You could be a environmental hero for hire.
Queens Councilman Donovan Richards and Manhattan Councilwoman Helen Rosenthal have a bill that would create a program to recruit and train everyday New Yorkers to record and report illegally idling vehicles—and reap the revenues of the resulting tickets. The pair pointed out that the city issued just 209 tickets for private automobiles left standing for more than three minutes on the street or one minute in front of a school, despite their offices being inundated with complaints about exhaust.
“We know if you walked around City Hall for a day probably you could issue a thousand,” said Mr. Richards. “We’re here today because obviously the city has not done enough.”
The bill would obligate the Department of Environmental Protection to hold at least five yearly training seminars that would instruct citizens on how to record offending cars, trucks and buses in the act—with their license plates in the frame—and upload the video onto a yet-to-be-created website. If a judge then determines that a penalty is in order, the person who submitted the video will receive half the value of the ticket.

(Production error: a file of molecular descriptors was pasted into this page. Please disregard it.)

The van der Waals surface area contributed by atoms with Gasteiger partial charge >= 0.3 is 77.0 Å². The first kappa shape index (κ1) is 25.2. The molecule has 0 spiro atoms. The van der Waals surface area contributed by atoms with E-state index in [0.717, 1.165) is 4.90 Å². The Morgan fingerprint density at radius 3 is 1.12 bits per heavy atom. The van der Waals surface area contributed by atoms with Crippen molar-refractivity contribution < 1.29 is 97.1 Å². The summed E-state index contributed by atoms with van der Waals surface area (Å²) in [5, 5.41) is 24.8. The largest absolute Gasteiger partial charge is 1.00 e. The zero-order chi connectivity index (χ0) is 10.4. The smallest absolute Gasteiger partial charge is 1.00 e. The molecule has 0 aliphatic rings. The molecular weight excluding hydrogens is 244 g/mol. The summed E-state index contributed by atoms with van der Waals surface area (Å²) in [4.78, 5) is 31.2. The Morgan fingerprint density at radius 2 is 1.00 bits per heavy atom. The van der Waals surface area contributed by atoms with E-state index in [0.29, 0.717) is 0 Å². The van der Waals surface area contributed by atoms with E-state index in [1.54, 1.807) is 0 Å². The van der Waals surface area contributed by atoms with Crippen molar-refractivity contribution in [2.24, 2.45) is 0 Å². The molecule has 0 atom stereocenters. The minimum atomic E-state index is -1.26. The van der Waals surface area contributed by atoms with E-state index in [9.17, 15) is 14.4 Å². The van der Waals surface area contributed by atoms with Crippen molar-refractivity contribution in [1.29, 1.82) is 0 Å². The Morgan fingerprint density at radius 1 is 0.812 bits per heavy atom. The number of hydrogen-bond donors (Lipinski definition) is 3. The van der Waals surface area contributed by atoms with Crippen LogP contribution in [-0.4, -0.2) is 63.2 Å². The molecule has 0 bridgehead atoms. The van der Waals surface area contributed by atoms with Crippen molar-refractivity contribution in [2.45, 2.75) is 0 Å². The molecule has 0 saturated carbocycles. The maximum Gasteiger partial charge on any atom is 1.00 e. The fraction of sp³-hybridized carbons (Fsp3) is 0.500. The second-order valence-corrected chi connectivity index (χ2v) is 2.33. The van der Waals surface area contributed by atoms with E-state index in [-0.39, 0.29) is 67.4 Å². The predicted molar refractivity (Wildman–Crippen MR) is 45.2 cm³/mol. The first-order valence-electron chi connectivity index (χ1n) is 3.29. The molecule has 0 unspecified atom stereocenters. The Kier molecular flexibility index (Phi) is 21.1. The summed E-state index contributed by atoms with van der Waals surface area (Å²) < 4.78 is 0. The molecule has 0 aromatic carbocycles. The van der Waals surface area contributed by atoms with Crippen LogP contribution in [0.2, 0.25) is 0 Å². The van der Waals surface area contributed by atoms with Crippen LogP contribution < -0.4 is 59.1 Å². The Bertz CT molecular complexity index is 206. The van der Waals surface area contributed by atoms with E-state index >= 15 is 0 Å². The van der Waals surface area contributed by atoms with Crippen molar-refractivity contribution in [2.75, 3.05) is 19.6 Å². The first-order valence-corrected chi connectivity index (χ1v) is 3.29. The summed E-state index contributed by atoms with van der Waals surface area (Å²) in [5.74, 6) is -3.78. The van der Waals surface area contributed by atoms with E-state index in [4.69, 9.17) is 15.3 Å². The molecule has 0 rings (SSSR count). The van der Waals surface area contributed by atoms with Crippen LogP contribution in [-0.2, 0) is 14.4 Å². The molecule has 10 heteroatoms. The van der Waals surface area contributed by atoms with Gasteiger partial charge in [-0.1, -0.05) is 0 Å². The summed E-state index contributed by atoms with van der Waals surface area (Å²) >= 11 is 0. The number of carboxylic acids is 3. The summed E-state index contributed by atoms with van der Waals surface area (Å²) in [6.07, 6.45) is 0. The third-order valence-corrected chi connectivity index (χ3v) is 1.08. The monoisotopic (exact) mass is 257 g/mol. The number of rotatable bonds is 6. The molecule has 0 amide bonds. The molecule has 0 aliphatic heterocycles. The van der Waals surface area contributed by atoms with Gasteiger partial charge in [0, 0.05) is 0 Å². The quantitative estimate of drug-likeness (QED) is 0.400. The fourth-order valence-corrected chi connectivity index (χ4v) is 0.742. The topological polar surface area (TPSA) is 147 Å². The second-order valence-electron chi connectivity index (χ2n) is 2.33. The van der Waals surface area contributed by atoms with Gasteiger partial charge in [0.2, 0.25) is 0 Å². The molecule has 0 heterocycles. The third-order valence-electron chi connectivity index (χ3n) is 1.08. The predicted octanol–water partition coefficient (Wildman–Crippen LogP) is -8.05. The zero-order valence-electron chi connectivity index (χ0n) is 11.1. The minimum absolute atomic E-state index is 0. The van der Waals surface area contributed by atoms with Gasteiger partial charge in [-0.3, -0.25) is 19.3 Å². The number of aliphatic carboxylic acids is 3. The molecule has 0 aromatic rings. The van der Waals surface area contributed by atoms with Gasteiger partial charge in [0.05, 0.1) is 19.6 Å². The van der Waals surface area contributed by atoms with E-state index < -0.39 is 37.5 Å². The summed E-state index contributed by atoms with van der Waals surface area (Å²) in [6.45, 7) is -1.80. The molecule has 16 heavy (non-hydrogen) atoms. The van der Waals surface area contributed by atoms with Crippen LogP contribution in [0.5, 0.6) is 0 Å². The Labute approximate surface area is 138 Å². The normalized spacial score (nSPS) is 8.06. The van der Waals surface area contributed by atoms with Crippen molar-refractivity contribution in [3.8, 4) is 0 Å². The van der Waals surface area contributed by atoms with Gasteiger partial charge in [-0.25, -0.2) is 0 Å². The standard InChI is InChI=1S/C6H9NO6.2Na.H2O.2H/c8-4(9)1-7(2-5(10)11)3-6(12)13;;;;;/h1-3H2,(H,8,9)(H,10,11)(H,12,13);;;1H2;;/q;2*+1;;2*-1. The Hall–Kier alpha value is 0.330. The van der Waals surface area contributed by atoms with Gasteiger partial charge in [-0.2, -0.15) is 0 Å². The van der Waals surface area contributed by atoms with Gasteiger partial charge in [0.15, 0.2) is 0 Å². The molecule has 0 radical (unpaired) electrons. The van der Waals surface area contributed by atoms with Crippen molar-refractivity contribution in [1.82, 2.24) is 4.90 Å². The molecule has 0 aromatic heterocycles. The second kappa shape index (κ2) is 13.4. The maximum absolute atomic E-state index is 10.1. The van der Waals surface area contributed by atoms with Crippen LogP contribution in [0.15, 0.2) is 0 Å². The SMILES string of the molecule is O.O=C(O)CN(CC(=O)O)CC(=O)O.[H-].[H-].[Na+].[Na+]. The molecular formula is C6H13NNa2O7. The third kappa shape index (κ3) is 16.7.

Ms. Rosenthal said that her director of constituent services struggles to get city agencies, which fall under the control of the mayor’s office, to respond to complaints from residents of her district about tour buses sitting on the street with their diesel engines running.
“He spends hundreds of hours on the phone tracking down DEP, responding to constituent complaints about idling on the Upper West Side,” she said.
City, MTA and emergency vehicles are all exempt from idling laws, and it would be DEP’s responsibility to handle the workings of the program.
The council members emphasized that their aim is not to drive up ticketing, but to drive down the quantity of particulate matter in city air, which has been linked to high rates of asthma and strokes.
“The big issue here is not fining people. The big issue is that people, especially our seniors and our children are being adversely affected,” Mr. Donovan said, adding that low-income and minority communities like his own often deal with the most pollution.
However, they said their was an economic component to the proposal.
“It’s great, because we’ll be creating jobs too,” Mr. Richards said, noting that tickets can run from $200 to $1,500 depending on how many infractions the motorist has on their record.